My mind went to my friend who will be teaching art in the fall to high schoolers, another friend, Gasali Adeyemo, who is a batik artist, my friend Silas who paints dazzling Yoruba art, Pauline Williamson who draws whimsical interpretations of Biblical characters, Ellen Gadberry, liturgical artist,  whose Celtic cross adorns a church narthex in Decatur, and my other friend Nolan McCants, a global photographer extraordinaire. I am so grateful for the art that they share with the world because it makes our lives so much more bearable. I am also grateful for the musicians and the writers and every form of artists who take the time to express themselves to the world. I bow.

Beloveds, here is a radical idea: As much as you know you must vote in the upcoming elections and as much as we know that we have the power to turn things around for good, why don’t we also donate to the arts and buy art? As long as there is art, there is truth telling and there is healing and collaboration and bonding. Give to the arts. Now, more than ever. It is critical.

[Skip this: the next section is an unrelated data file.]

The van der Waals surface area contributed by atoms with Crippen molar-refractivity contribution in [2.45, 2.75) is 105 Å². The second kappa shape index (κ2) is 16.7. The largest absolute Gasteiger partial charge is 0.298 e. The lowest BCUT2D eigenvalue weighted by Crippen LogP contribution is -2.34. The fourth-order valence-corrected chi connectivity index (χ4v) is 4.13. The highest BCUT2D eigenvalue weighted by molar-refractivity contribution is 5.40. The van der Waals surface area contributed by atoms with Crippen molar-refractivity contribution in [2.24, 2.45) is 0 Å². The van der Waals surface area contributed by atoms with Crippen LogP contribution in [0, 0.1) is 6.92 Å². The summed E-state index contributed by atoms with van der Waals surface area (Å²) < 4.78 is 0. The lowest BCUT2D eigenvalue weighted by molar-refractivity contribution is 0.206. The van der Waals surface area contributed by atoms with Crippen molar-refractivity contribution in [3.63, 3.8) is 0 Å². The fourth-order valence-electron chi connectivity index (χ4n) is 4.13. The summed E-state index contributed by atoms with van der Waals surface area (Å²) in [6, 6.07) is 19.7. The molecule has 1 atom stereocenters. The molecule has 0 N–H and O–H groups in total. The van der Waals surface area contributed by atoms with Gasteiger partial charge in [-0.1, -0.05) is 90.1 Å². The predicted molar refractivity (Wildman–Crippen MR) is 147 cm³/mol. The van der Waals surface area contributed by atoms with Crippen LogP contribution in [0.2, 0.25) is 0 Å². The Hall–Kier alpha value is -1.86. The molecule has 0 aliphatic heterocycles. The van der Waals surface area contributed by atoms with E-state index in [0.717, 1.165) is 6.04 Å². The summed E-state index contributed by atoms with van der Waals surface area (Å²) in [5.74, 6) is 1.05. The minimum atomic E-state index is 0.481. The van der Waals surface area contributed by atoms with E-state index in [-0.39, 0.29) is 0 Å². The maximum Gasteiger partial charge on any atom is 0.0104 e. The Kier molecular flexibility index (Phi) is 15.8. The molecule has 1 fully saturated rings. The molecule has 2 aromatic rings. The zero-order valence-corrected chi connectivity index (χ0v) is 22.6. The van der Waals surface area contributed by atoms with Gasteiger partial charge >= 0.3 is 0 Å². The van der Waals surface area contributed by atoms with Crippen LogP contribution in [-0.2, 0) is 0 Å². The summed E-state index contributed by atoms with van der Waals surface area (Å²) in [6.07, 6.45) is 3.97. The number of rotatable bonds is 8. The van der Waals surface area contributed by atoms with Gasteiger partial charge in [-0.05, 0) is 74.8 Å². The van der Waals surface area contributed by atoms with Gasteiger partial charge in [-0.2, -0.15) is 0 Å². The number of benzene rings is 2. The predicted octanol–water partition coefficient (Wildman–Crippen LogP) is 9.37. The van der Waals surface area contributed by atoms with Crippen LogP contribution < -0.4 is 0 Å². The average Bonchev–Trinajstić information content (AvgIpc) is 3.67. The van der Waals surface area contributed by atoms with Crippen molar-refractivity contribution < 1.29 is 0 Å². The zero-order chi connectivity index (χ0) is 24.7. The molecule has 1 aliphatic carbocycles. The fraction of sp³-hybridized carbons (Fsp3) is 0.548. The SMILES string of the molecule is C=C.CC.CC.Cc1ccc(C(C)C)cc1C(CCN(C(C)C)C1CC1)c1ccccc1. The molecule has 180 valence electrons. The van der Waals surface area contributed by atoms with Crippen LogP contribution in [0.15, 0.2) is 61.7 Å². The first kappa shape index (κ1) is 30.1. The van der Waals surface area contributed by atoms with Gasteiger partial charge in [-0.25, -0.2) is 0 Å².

Go out today and appreciate some art.
Go out today and buy some art from a living artist.
Go out today and donate to the sustainability of art.

Beloved, that is the power of art.

For my leaders, art makes you a better person. I sure hope you have some in your life.

Get some art in your life! You need it like I needed it this week!

On the wall at Jacob’s pillow was the question:

This was my response and I have no idea why my grammar was off, but you get the point.

So what moves you Beloveds?

Ready to connect?

contact info:

I am committed to the success of all peoples. I actively work towards the equitable thriving of all human beings regardless of race, ethnicity, physical ability, sex, gender or national status. I offer a sliding scale for single parents, active-duty military, veterans, military spouses, the long-term unemployed, refugees and the formerly incarcerated.